Nicola Sturgeon has said an independent Scotland would seek full membership of the European Union and dismissed suggestions the country would have to join the back of the queue.
Scotland’s First Minister also said she was willing to have “reasonable discussions” with Theresa May over the timing of a new plebiscite but warned it would not be determined by what is convenient for Downing Street.
Speaking on Sky News’ Sophy Ridge on Sunday, the SNP leader insisted she would apply for full membership and join with the other 27 member states after Brexit. But she rejected assertions that Scotland would have the join the back of the queue to do so.
She added: “There is no queue to join the European Union and we have several voices over recent time saying that if Scotland wanted to be in the EU then there would be a very open, warm reception for that.”
It comes after Alfonso Dastis, the Spanish foreign minister, said: “Spain supports the integrity of the United Kingdom and does not encourage secessions or divisions in any of the member states. We prefer things as they are.”
Mr Dastis added that Scotland would “have to queue, meet the requirements for entry, hold negotiations and the result would be that these negotiations would take place”.
Speaking on ITV’s Peston on Sunday, Ms Sturgeon also added there may be “room for discussions” about a date slightly later in 2019.
However, asked whether a date in 2021 would be reasonable, she replied: “I don’t think that is reasonable because by that point Scotland has been taken out of the EU, two years have elapsed, presumably there is divergence opening up between the rules of the European Union, the single market and where the UK is going. I think it gets much harder for Scotland to take a different course.
“But if she’s talking in the spring of 2019, a bit later perhaps than I was suggesting, then there may be some room for discussions around that.”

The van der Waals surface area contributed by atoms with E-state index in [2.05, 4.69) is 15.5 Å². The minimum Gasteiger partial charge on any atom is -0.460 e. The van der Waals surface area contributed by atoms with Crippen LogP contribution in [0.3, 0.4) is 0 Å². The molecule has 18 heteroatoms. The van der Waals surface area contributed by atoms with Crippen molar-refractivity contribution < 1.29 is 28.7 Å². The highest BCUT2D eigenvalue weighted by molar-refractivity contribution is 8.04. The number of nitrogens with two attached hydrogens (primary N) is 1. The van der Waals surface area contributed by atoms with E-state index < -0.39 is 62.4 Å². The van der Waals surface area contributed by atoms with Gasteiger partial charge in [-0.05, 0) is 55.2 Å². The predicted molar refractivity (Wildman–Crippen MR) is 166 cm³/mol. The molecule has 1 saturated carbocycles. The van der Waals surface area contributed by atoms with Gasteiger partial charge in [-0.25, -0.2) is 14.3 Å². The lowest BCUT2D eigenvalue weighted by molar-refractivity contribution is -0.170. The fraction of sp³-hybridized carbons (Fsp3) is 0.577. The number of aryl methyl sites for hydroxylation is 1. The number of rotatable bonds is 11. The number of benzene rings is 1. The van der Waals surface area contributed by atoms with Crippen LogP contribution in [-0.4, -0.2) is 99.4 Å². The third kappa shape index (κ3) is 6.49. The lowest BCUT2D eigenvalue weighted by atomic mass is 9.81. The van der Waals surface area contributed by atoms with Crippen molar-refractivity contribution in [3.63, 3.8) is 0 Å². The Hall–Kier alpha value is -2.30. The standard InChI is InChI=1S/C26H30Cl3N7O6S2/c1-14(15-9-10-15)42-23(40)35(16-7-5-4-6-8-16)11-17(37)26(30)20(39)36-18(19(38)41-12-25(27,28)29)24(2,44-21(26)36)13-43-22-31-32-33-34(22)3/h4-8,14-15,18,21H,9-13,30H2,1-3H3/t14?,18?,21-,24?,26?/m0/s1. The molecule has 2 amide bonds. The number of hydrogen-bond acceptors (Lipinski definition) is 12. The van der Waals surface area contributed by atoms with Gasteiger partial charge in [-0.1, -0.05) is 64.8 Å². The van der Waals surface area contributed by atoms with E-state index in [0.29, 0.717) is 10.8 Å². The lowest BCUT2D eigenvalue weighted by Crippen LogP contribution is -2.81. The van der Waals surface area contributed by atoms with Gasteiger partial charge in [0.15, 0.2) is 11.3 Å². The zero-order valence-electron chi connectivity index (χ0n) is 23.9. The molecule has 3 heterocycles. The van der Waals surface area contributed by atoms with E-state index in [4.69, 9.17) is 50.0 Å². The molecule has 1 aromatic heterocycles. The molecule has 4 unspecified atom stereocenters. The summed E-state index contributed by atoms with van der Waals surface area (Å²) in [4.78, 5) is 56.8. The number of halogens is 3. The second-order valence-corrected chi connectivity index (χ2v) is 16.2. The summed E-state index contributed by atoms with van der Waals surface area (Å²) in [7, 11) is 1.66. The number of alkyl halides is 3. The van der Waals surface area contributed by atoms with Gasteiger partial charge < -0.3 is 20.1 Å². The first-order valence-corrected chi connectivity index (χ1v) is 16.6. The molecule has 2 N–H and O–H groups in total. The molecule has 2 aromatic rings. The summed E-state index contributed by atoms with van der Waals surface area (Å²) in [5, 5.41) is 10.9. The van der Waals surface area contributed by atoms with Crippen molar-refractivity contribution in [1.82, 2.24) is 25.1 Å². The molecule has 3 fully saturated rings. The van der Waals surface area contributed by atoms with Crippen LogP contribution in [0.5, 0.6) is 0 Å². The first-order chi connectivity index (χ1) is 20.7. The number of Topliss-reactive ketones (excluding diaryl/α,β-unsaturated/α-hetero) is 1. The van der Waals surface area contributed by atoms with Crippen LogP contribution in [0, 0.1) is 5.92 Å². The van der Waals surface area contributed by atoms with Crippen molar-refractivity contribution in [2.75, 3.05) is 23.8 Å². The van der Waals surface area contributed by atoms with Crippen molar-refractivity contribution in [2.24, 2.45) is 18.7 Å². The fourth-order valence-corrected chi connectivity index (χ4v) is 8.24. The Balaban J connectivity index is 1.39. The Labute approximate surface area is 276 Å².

The Scottish First Minister added that she was “up for a discussion within reason” but said convenience for the Prime Minister should not be a factor. “It should be determined by what is right for the Scottish people and I think when the terms of Brexit are clear, but before it is too late for us to chose a different path, is what would be best for the Scottish people”.
It comes after a poll by ComRes for The Independent found that Scottish people are split over whether the Prime Minister is right to block a second independence referendum while Britain negotiates its exit deal with the EU.
The survey found that 44 per cent of Scottish respondents agreed with the statement: “Theresa May should insist that any second Scottish referendum on independence takes place only once Britain has concluded the process of leaving the EU”. But 48 per cent disagreed and 8 per cent didn’t know.
Respondents in England and Wales supported the Prime Minister – 60 per cent said she was right to refuse a second referendum while negotiations with the 27 other EU states are under way; 21 per cent said she was wrong.
Speaking on Sunday Ruth Davidson, the Scottish Conservative leader, also told the BBC’s Andrew Marr Show that calls for a second referendum would be “against the majority wishes”.
She added that Ms Sturgeon was "hell-bent" on destroying the United Kingdom and described Brexit as "this week's excuse" for another independence referendum.
Ms Davidson said: "The SNP is not Scotland and they are acting against the majority wishes of the people of Scotland in putting forward their proposition on Monday.
"I've read far too many headlines saying, 'Scotland reacts X, Scotland reacts Y'. No, it doesn't.
"There are people right across Scotland, many, many thousands of them, that are so thankful for the Prime Minister to say 'let's take a pause on this'."